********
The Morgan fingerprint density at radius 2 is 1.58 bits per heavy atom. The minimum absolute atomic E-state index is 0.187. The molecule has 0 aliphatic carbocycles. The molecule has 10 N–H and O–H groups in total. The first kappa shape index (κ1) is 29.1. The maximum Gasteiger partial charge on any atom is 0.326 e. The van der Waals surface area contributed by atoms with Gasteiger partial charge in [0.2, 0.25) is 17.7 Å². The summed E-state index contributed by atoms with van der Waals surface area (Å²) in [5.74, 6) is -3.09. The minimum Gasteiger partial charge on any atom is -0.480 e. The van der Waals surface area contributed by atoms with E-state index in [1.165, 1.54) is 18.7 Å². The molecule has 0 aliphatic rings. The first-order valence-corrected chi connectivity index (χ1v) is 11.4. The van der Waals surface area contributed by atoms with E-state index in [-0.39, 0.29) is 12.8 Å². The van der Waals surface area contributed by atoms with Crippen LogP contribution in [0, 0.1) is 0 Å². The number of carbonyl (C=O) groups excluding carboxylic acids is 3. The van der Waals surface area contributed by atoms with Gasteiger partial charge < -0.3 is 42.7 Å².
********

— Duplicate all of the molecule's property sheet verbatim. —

The Morgan fingerprint density at radius 2 is 1.58 bits per heavy atom. The minimum absolute atomic E-state index is 0.187. The molecule has 0 aliphatic carbocycles. The molecule has 10 N–H and O–H groups in total. The first kappa shape index (κ1) is 29.1. The maximum Gasteiger partial charge on any atom is 0.326 e. The van der Waals surface area contributed by atoms with Gasteiger partial charge in [0.2, 0.25) is 17.7 Å². The summed E-state index contributed by atoms with van der Waals surface area (Å²) in [5.74, 6) is -3.09. The minimum Gasteiger partial charge on any atom is -0.480 e. The van der Waals surface area contributed by atoms with E-state index in [1.165, 1.54) is 18.7 Å². The molecule has 0 aliphatic rings. The first-order valence-corrected chi connectivity index (χ1v) is 11.4. The van der Waals surface area contributed by atoms with E-state index in [-0.39, 0.29) is 12.8 Å². The van der Waals surface area contributed by atoms with Crippen LogP contribution in [0, 0.1) is 0 Å². The number of carbonyl (C=O) groups excluding carboxylic acids is 3. The van der Waals surface area contributed by atoms with Gasteiger partial charge < -0.3 is 42.7 Å².